My Kind of Country

Country music from a fan's point of view since 2008

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Album Review – Aaron Tippin – ‘What This Country Needs’

CountryneedsChange was afoot for Aaron Tippin in 1998. His tenure at RCA Nashville ended in 1997 and Lyric Street Records quickly signed him in early 1998. He went to work on a new album, and released What This Country Needs in October. Tippin co-produced the project along with Pat McMakin, marking their first time working together.

He previewed the album with Mark Nesler and Tony Martin’s “For You, I Will,” which peaked at #6. A love song, it succeeds on a pleasant mid-tempo production featuring a nice dose of fiddle and steel. It’s a fairly middle of the road song at best, and Tippin’s somewhat disengaged vocal is partly to blame. But I do really enjoy the production.

Subsequent singles didn’t fair as well. The neo-traditional “I’m Leaving” hit #17 and is quite good, although his vocal is too gruff and out of place. Piano and steel ballad “Her” peaked at #33 and overall is much better than its predecessors, especially vocally, although the track isn’t anything overly special. The in your face title track, a Tippin co-write with Donny Kees, hit #47. Somewhat clever play on words the track isn’t talking about America (like the opening lines suggest), but the country genre’s move in a poppier direction:

‘Cause what this country needs

Is a little more steel guitar

And put a little fiddle right in the middle

Straight out of a Texas bar

And give us a song, we can all sing along

From sea to shining sea

Be proud of it and always love it

That’s what this country needs

Tippin may get his point across, but the track is no “Murder On Music Row.” The rock production is too jarring for a song about reconnecting with traditional sounds. He mostly sticks with those traditional sounds on the remaining tracks, with “Don’t Stop (We’re Just Getting Started)” leading the pack. By 1998 this line dance ready barroom romper was a bit dated, but the drenching of steel helps it rise above the pack.  The same classic elements bring the excellent “Somewhere Under The Rainbow” to life.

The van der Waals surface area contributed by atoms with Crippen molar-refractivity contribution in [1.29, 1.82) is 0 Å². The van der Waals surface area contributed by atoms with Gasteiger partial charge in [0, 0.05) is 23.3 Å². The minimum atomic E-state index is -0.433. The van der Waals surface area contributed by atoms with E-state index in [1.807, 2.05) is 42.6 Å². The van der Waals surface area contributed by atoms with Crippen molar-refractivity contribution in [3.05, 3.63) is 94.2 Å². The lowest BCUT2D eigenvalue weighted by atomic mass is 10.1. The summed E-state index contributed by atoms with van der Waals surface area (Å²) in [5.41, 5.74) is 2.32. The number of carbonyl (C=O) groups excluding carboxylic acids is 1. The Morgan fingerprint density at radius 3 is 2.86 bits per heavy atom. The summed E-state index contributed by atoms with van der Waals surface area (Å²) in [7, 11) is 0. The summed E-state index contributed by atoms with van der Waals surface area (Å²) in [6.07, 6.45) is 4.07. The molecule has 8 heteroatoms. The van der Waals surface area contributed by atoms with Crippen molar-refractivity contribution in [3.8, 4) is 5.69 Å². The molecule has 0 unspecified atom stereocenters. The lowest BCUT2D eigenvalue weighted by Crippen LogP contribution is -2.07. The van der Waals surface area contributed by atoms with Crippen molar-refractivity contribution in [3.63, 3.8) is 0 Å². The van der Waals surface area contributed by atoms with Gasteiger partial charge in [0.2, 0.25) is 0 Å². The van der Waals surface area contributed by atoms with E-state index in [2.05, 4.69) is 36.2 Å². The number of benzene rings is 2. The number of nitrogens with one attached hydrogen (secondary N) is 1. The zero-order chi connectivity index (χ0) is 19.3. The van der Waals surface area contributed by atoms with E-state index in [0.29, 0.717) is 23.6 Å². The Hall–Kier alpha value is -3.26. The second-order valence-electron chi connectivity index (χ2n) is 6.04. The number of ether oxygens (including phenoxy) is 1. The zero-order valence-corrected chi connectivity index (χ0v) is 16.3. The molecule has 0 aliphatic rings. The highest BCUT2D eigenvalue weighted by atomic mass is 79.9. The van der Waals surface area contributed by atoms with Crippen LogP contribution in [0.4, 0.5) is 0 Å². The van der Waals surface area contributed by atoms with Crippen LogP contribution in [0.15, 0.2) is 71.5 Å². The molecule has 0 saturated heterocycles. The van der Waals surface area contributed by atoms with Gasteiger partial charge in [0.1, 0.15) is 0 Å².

“I Didn’t Come This Far (Just to Walk Away)” is a favorite track of mine because I really enjoy both the melody and overall country feel. Same goes for “Back When I Knew Everything” and “Sweetwater,” two barroom anthems. The honky-tonk production and twang-y guitars are excellent additions to the songs. The remaining tracks, “Nothing Compares to Loving You” and “You’re The Only Reason For Me” are the only clunkers suffering from being too loud and far too adult contemporary, respectively, for my tastes.

Overall, What This Country Needs is just an okay album – nothing terrible yet nothing outstanding (none of the songs are particularly memorable in any significant way). My main issue with the project is Tippin himself – he sounds neither comfortable nor confident and gives spotty vocals throughout. He’s proven he can be strong enough on somewhat traditional material, but he hardly brings any of those goods here.

Grade: C